The 2017 season saw a massive expansion in DJI’s outreach campaign. A 100% boost in international participation from 2016 welcomed university teams from the US, UK, Singapore, Canada, Germany, and Macau. Broadcast juggernaut Twitch provided live streaming and commentary for every match. If the drama that unfolded on the battlefield wasn’t enough, there’s the RoboMaster anime. Japanese animation studio Dandelion produced the series, chronicling the thrilling highs and lows of a competition season.
The truth of the 2017 RoboMaster season is that DJI’s commitment to turn this into a global event is wholly unprecedented. But why the drive?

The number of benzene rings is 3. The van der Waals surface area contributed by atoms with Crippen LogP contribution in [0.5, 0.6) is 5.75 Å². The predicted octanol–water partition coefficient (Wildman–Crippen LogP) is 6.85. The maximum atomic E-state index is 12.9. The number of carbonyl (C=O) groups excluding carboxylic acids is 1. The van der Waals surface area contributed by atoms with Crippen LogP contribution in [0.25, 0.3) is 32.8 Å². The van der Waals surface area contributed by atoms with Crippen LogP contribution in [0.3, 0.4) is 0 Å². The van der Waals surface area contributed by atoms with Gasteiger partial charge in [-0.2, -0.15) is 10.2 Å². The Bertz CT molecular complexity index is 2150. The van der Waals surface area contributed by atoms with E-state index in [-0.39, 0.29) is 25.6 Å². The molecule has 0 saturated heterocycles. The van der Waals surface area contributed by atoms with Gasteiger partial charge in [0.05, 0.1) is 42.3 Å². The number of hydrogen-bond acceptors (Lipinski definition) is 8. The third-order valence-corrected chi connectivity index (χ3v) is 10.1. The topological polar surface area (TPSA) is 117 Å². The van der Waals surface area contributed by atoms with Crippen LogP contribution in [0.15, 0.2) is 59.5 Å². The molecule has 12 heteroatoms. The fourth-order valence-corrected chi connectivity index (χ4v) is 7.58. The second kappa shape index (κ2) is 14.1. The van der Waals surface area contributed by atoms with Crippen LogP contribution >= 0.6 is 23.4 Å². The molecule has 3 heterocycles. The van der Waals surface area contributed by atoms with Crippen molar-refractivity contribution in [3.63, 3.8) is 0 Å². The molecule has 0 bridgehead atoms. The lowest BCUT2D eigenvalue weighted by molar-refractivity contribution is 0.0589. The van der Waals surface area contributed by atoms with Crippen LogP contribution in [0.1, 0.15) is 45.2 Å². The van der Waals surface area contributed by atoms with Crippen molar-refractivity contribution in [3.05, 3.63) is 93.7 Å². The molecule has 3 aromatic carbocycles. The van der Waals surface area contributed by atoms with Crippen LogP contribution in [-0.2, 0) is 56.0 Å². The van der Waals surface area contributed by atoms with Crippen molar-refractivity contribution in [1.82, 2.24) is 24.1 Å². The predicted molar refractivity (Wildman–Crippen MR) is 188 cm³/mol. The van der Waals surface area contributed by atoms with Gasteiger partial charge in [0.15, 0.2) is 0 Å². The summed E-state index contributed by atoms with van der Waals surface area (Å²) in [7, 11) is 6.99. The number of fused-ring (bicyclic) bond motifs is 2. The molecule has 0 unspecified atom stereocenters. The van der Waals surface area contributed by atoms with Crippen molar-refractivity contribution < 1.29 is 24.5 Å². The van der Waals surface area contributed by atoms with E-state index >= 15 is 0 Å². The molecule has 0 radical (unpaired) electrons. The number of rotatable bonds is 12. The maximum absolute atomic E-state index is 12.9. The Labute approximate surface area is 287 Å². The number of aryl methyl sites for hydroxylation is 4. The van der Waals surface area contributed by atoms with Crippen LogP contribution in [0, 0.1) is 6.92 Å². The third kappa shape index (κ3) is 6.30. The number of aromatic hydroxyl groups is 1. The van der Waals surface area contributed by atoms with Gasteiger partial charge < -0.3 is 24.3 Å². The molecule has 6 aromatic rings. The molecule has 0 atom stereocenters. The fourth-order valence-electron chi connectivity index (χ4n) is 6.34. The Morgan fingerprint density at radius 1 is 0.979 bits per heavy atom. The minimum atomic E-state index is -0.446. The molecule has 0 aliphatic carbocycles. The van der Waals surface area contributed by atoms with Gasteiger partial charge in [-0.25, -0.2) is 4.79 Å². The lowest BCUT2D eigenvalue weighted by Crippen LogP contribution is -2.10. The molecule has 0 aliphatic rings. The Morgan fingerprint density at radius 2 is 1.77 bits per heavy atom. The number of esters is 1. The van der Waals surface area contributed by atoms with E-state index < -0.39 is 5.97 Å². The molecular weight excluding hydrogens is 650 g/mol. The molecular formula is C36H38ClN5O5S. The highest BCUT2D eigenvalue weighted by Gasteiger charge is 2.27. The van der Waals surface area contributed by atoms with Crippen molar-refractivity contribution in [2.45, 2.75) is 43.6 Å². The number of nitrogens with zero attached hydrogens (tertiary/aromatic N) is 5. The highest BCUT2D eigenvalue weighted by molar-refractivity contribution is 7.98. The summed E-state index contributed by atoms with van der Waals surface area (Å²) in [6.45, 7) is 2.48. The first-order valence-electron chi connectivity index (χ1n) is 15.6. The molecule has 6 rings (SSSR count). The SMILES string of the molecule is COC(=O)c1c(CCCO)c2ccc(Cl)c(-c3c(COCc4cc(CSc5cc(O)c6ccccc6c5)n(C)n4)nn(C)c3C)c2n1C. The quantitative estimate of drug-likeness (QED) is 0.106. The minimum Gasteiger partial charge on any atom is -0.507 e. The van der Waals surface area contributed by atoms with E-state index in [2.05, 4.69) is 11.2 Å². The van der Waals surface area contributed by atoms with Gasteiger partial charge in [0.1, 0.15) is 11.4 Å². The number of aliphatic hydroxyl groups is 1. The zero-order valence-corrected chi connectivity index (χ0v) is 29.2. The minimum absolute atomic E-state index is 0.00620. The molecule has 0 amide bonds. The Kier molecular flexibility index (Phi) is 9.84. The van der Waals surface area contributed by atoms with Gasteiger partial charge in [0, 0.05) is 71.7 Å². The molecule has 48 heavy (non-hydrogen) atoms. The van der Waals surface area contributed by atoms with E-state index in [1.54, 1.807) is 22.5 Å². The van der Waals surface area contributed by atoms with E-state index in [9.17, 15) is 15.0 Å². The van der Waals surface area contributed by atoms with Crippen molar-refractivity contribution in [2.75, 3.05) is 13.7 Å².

“Anyone can name ten famous athletes and celebrities, but who can do the same for scientists?” asked Frank Wang, CEO of DJI, when he envisioned this robotics challenge.
“RoboMaster will do just that. It fuses engineering, gaming, and entertainment into a single event, where young engineers can take center stage. Here, they can prove to everyone how robotics can change our world.”
June 2017: The Buzz at RoboMaster HQ
With two months to go until the final tournament in August, RoboMaster headquarters is in a flurry. A year-round effort, the RoboMaster main building and every engineer in it are testing innovations, theories, rules, and gameplay. The goal: raise the bar of the competition every season.